This paper looks into the questions about the role of a university in contemporary times. Obviously, basic epistemic abilities and skills as well as intellectual virtues need to be taught at the school level. Such instruction and training at the school level is foundational. However, higher abilities to conduct inquiry in any field and to conduct it in an intellectually conscientious manner are to be inculcated by the university. Insofar as inquiry is the only way through which we generate knowledge and understanding of nature and society, the central role of a university is twofold: to produce conscientious inquirers and to produce practitioners who can use the fruits of inquiry for socio-economic growth. The former role, however, is more basic because without innovative conscientious inquiry, there can be no fruits of inquiry to be put into practice. This is what Karl Jaspers underscored when he argued that the future of our universities lies in the "renewal of their originative spirit." Hence, a virtue theoretic approach to the goals of education ends up giving us a Jaspers-style humanistic rather than simple utilitarian/technical understanding of the role of university in contemporary times.
The Idea of the University in Practice: Karl Jaspers, Heinrich Blücher, and the Common Course at Bard College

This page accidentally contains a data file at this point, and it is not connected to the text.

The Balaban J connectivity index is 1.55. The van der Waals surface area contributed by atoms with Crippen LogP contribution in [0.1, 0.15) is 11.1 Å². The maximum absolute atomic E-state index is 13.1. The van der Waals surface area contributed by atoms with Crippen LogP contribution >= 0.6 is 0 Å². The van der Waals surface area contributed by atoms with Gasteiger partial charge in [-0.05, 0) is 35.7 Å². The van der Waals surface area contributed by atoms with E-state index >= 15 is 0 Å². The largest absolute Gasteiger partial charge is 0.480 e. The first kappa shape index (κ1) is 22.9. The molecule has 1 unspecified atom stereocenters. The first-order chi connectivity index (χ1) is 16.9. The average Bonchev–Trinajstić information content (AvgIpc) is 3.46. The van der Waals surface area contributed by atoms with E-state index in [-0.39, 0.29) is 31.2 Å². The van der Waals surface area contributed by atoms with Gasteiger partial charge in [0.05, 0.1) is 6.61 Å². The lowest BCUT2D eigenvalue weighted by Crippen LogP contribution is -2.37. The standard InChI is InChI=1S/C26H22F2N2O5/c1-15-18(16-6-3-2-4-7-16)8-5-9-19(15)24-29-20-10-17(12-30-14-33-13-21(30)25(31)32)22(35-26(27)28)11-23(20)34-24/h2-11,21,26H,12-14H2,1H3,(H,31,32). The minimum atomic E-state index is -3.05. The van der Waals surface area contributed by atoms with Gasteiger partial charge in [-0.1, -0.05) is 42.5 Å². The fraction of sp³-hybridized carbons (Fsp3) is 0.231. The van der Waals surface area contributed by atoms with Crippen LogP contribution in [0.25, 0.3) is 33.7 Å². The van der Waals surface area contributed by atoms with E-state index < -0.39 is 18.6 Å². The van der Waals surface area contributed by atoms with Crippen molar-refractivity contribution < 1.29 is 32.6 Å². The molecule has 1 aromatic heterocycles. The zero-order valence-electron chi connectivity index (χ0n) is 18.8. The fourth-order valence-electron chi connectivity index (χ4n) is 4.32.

Maxim Botstein |
It is generally accepted that Karl Jaspers’ patently idealistic vision of the university would pose tremendous difficulties to anyone attempting to put such pedagogy into practice. Jaspers himself acknowledged that his ideal of a Socratic, interdisciplinary university would be impossible to realize fully in an actual institution. This was all the more true because of the intense pressure modern society placed on the university to produce technical knowledge and a body of skilled professionals. For that reason, scholars have seldom believed that Jaspers' work on the university had much practical influence, either in Germany or abroad. This essay examines one serious attempt to produce such a Socratic educational program influenced by Jaspers' philosophy, from 1953 to 1968 at Bard College in the State of New York. Heinrich Blücher, Hannah Arendt’s husband and a professor of philosophy at Bard, created and directed the Common Course, an ambitious program to introduce freshmen to the "philosophical attitude," as he put it, and to their "capacities for human freedom." By adapting and modifying Jaspers' philosophy, Blücher attempted to meet what he perceived to be a crisis of modern life and to provide his students and the university an alternative to Cold War technocracy. Japers himself followed Blücher’s work closely, and Blücher’s Common Course project sheds light on a seldom-acknowledged intellectual exchange of Jaspers’ later career, as well as on the influence of his university idea on at least one American liberal-arts college.
Keywords: Jaspers, Karl; Blücher, Heinrich; university education; Bard College; Axial Age; philosophy in education.